Various pre-operation tests including a further Covid swab were done between the Sunday and Tuesday, and I started to adjust to hospital life, which was quite an adjustment from my lockdown routine at home, and also felt fairly happy that the Covid risk was as low as possible. In this time Mr Petrou came and visited to run through things, as did various other doctors and nurses, including the anaesthetist, and there was the obligatory paperwork to sign, including giving permission for the team to opt for the root replacement operation in the unlikely event that the PEARS procedure turned out not to be possible.
I had brought a couple of easy going books, and downloaded a few audiobooks, podcasts and music, which was helpful in passing this time, and taking my mind off things.
Having fasted from the Monday night, time dragged by on Tuesday morning with my stomach rumbling, and of course phone calls to my family. I was then wheeled away to the operating theatre, and the last thing I remember was saying, ‘I feel a bit nervous’, I’m pretty sure the anaesthetist used this as his cue to knock me out – probably the right decision! They only put in the wrist cannula before the anaesthetic is administered, the various other lines go in after this, which is a relief as like many people I’m not keen on needles.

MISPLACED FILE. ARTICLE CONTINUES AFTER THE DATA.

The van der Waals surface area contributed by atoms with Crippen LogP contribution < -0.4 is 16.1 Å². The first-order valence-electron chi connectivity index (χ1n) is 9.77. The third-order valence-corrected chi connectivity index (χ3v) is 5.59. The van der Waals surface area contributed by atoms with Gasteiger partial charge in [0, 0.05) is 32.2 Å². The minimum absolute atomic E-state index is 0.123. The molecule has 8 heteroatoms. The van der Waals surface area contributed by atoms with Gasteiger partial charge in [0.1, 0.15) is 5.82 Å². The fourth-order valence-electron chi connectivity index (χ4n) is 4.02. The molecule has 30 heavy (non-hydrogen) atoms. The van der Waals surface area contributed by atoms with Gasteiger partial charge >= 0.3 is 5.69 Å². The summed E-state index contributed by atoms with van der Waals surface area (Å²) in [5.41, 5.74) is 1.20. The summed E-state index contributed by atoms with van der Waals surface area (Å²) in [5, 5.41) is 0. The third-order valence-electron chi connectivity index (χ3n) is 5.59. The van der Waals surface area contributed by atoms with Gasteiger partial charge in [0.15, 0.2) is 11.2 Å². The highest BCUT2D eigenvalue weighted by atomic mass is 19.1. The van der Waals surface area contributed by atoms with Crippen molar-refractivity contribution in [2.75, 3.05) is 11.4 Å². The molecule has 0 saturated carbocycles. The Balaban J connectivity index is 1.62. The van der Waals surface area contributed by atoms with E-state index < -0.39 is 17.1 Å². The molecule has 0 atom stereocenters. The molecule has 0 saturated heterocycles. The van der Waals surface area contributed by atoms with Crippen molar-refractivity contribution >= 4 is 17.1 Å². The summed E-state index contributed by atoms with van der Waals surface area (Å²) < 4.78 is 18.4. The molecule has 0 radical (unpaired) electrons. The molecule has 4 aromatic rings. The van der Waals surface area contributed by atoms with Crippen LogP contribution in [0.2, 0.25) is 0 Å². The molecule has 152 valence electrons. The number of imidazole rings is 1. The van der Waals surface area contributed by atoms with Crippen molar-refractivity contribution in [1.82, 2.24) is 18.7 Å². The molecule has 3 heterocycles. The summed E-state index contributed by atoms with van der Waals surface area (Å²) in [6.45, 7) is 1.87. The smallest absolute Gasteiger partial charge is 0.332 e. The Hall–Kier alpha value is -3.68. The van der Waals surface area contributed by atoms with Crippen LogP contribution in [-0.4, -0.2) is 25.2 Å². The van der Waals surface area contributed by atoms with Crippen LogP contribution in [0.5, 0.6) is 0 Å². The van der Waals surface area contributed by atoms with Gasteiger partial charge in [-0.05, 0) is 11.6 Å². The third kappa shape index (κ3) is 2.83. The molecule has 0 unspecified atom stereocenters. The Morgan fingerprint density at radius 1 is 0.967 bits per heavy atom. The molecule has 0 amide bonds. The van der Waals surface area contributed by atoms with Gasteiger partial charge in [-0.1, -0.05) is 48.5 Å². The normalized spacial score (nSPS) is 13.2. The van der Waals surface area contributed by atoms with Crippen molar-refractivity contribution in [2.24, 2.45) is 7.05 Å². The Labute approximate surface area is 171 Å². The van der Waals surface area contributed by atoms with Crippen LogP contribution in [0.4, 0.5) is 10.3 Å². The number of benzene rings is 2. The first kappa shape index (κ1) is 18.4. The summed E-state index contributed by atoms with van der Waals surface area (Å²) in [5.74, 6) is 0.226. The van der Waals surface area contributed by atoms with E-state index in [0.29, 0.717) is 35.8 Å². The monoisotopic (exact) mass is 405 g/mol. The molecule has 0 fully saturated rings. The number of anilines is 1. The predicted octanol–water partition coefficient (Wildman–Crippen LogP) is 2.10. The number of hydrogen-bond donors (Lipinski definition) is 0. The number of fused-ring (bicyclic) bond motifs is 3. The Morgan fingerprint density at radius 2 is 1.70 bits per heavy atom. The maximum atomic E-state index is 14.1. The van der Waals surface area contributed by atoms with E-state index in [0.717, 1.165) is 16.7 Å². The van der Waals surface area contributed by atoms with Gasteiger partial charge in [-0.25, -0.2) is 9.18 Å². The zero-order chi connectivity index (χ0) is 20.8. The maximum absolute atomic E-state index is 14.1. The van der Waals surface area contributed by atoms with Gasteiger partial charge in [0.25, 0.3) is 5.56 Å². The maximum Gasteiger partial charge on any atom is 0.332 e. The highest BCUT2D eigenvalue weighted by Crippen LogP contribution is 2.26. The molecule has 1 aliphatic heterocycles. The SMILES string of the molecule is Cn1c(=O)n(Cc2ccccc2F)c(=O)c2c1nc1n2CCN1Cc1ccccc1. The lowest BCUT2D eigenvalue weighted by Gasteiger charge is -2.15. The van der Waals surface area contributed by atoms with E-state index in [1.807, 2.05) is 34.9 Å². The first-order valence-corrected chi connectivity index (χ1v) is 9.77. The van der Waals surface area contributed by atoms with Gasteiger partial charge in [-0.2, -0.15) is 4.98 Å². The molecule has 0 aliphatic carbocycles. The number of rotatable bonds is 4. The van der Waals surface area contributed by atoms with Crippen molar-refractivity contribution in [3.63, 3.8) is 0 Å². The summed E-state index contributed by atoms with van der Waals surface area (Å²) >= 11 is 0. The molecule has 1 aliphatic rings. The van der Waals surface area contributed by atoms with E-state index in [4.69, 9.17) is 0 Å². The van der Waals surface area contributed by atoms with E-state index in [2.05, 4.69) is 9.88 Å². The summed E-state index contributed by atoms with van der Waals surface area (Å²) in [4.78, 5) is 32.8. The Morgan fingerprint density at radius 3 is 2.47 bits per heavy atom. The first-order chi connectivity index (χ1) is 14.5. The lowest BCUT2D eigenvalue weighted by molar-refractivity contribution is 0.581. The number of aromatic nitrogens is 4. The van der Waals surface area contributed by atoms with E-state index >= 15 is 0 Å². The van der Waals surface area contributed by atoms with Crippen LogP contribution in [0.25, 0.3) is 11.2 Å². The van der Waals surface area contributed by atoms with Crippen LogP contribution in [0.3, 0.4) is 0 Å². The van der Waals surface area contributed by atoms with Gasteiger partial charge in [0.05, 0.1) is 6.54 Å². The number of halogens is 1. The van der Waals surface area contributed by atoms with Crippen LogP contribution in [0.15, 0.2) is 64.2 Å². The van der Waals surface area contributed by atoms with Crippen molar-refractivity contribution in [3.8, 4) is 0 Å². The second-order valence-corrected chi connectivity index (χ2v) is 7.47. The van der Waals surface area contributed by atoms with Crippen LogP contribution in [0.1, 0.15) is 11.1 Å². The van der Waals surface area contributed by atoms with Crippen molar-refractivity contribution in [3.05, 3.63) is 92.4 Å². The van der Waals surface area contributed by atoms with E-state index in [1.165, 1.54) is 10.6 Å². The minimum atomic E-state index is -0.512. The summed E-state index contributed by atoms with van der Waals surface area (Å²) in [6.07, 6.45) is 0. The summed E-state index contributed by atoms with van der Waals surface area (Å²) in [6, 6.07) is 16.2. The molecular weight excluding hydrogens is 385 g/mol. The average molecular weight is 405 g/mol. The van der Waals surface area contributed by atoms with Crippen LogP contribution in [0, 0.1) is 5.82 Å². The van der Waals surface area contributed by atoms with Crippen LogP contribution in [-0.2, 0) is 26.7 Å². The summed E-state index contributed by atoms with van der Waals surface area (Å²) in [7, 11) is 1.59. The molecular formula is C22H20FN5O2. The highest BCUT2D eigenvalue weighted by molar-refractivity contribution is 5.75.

The next thing I remember is waking up, and being told the operation was complete and successful, everything was very bright and I had a breathing tube in, so couldn’t speak. My memory is a little hazy about exactly what happened when, and other people’s testimonials have covered this in some detail, so I’m not going to focus on this in too much. I do recall everything being very bright, and my eyesight being worse than usual for the first couple of days, but this gradually returned to normal. I also remember feeling pleased with myself for finishing off my breakfast the next morning, then promptly throwing up in the direction of the ward round doctors, I think they forgave me. The general procedure is moving from post operation recovery, then being moved to High Dependency (HDU) then to the ward. At each stage a few more wires are pulled out, and the reliance on pain relief reduces, at first through a self administered clicker, and then via pills and oramorph (oral morphine).